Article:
• Adding new disclosure requirements, including disclosures addressing: (1) the types of financial products that can be provided; (2) whether only a specific insurer’s products or limited range of annuity products can be offered; (3) the scope of the services provided and the producer’s license; (4) all material conflicts of interest; and (5) the percentage of cash compensation above 3% and non-cash compensation that exceeds $100 per year that is tied to the sale of annuities; and
  • Adding a list of prohibited practices, including receiving more than “reasonable cash compensation”; making materially misleading statements about the annuity transaction; and basing a recommendation on the producer’s or insurer’s own financial interest.

State insurance regulators, representatives of national life insurance, annuity and producer trade associations, and consumer groups provided preliminary comments, including:

  • Concerns about the proposed definition of “best interest” and whether a suitability standard can be successfully blended with a best interest standard;
  • How a “best interest” standard can be harmonized with the FINRA standard;
  • How the proposed 3% cash compensation disclosure threshold would be determined and calculated and whether it is meant to implicitly provide a “safe harbor” for the “reasonableness” standard; and
  • Concerns about the proposed use of the subjective terms and phrases, such as “reasonable,” “material” and “substantial financial benefit.”

It is expected that interested parties and regulators will provide more extensive comments before the comment period ends on January 22, 2018. Once the comment period ends, the Working Group intends to hold a conference call to review and discuss the comments received and is aiming to present the proposed model regulation provisions to the Life and Annuities (A) Committee for its consideration at the NAIC 2018 Spring National Meeting.

3. Long Term Care Insurance

On December 21, the Executive and Plenary Committee met by teleconference and adopted amendments to the Life and Health Insurance Guaranty Association Model Act. Most notably, the amendments: (1) expand the assessment base for long-term care insurance (LTC) policies; (2) add HMOs to the assessment base; (3) split the liability for an LTC insolvency by allocating 50% to life and annuity insurance companies and 50% to health insurance companies; and (4) clarify that guaranty associations have the authority to file for premium rate increases.

The changes reflected in the amended Model Act arose from negotiations between the life insurance industry and the major medical writers, in the wake of the Penn Treaty insolvency, after major medical writers in Colorado pushed to “realign” the way in which assessments are made for LTC so that the burden would be shifted from health carriers to life and annuity writers. Ultimately, the life and health carriers agreed to a 50/50 split, with the inclusion of HMOs. This puts them in opposition to the HMO community, some of which have suggested that the change is just a cash grab that will add millions of dollars of premium to HMO members. Now that the NAIC has adopted the revisions to the Model Act, the next step will be to get it enacted on a uniform basis across states. As each state’s health market is unique and there is some significant opposition to the changes reflected in the amended Model Act, passage of the revised model – especially uniform passage – may be a challenge. Washington state was the only state to vote in opposition to adopting the amendments to the Model Act, with Commissioner Mike Kreidler explaining that 80% of health insurers in Washington are not currently members of the state’s guaranty association and their involvement in LTC is minimal. As a result, Commissioner Kreidler explained, Washington would be more heavily impacted than any other state in the nation by these changes and he feels there is “zero to no chance” they’ll be adopted in Washington state.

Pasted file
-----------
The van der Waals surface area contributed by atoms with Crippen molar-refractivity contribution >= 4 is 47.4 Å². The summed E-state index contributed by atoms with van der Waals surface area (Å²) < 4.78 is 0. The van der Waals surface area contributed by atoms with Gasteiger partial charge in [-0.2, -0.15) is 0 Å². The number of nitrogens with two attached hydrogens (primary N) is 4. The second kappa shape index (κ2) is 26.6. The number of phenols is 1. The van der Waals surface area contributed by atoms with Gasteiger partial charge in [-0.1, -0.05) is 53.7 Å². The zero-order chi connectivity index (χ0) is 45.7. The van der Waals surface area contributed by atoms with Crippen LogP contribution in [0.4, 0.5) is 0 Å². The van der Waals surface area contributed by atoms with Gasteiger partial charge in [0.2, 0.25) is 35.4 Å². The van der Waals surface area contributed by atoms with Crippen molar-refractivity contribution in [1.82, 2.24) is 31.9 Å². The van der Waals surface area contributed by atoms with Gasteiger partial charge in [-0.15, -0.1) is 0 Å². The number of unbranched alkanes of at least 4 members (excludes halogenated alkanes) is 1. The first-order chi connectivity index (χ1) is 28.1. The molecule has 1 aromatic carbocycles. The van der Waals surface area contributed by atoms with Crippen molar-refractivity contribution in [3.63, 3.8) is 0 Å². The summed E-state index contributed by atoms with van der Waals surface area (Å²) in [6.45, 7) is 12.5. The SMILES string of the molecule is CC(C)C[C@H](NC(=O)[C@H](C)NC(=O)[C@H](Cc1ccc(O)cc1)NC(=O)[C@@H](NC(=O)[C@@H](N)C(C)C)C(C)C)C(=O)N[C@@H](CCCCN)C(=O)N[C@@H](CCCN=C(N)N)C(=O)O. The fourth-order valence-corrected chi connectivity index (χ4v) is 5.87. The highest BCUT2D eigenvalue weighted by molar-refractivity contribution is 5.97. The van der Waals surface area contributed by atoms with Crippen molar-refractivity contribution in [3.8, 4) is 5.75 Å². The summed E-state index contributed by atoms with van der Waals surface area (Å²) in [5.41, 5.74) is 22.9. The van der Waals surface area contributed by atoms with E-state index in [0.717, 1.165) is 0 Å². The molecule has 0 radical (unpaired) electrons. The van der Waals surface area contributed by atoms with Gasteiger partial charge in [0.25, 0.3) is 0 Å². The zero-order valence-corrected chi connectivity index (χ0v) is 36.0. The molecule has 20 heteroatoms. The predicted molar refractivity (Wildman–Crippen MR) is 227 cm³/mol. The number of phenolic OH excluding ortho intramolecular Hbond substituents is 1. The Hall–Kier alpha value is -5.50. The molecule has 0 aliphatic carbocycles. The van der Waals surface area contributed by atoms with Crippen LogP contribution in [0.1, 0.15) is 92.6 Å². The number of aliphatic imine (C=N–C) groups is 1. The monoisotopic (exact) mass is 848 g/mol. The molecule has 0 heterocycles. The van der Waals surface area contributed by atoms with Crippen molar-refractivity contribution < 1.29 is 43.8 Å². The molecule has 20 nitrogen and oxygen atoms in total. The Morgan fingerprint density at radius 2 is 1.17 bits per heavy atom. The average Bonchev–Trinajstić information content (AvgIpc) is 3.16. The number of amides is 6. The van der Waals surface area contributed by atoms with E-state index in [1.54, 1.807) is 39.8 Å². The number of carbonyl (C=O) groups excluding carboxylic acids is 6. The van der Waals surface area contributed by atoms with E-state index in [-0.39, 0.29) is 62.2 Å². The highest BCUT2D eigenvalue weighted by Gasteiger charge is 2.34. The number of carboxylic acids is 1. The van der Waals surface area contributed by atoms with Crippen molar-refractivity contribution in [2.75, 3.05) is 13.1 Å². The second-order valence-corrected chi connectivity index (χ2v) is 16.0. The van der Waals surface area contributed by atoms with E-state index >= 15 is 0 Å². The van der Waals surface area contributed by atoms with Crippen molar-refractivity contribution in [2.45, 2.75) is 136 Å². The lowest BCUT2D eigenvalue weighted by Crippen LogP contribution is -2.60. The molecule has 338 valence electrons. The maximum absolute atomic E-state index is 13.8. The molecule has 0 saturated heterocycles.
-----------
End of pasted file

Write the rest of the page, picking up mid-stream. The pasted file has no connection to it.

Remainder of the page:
4. State Implementation of PBR

The Principle-Based Reserving (PBR) Implementation (EX) Task Force heard an update from the PBR Review (EX) Working Group and from the Life Actuarial (A) Task Force (LATF) on PBR developments, which included the adoption of amendments to the 2018 Valuation Manual and the exposure of edits to Experience Reporting Requirements (VM-50) to reflect that the NAIC will serve as the experience collection agent on behalf of the states, effective January 1, 2020. The Task Force also heard a report on PBR data experience reporting including that the NAIC is working with the Society of Actuaries to develop aggregated experience data. As of October 31, 2017, PBR has been adopted by 47 states, so the Task Force adopted a proposal to recommend to the Executive Committee that it be disbanded, along with the PBR Review (EX) Working Group and the PBR Review Procedures (EX) Subgroup.

D. Surplus Lines – Possible Amendments to IID Plan of Operation